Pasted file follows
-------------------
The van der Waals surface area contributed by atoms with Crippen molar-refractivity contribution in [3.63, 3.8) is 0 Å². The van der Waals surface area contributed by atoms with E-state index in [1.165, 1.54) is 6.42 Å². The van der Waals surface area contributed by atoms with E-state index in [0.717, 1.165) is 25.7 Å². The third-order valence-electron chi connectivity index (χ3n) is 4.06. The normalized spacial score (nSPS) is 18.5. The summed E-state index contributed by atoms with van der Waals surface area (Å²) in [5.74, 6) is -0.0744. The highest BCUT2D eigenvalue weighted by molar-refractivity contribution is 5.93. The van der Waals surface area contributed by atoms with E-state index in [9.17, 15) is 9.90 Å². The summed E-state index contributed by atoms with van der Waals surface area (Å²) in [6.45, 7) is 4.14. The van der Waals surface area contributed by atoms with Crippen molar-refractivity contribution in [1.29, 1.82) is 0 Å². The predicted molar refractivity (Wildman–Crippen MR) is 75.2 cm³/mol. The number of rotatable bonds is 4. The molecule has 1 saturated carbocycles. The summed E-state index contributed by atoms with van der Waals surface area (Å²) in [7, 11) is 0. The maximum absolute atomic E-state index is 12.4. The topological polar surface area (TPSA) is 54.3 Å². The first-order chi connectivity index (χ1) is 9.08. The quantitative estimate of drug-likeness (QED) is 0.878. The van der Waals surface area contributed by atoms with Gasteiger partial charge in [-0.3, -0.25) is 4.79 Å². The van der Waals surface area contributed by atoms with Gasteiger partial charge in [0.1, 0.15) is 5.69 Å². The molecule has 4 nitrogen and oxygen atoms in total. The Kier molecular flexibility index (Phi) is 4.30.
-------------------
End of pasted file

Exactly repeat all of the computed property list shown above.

The van der Waals surface area contributed by atoms with Crippen molar-refractivity contribution in [3.63, 3.8) is 0 Å². The van der Waals surface area contributed by atoms with E-state index in [1.165, 1.54) is 6.42 Å². The van der Waals surface area contributed by atoms with E-state index in [0.717, 1.165) is 25.7 Å². The third-order valence-electron chi connectivity index (χ3n) is 4.06. The normalized spacial score (nSPS) is 18.5. The summed E-state index contributed by atoms with van der Waals surface area (Å²) in [5.74, 6) is -0.0744. The highest BCUT2D eigenvalue weighted by molar-refractivity contribution is 5.93. The van der Waals surface area contributed by atoms with E-state index in [9.17, 15) is 9.90 Å². The summed E-state index contributed by atoms with van der Waals surface area (Å²) in [6.45, 7) is 4.14. The van der Waals surface area contributed by atoms with Crippen molar-refractivity contribution in [1.29, 1.82) is 0 Å². The predicted molar refractivity (Wildman–Crippen MR) is 75.2 cm³/mol. The number of rotatable bonds is 4. The molecule has 1 saturated carbocycles. The summed E-state index contributed by atoms with van der Waals surface area (Å²) in [7, 11) is 0. The maximum absolute atomic E-state index is 12.4. The topological polar surface area (TPSA) is 54.3 Å². The first-order chi connectivity index (χ1) is 9.08. The quantitative estimate of drug-likeness (QED) is 0.878. The van der Waals surface area contributed by atoms with Gasteiger partial charge in [-0.3, -0.25) is 4.79 Å². The van der Waals surface area contributed by atoms with Gasteiger partial charge in [0.1, 0.15) is 5.69 Å². The molecule has 4 nitrogen and oxygen atoms in total. The Kier molecular flexibility index (Phi) is 4.30.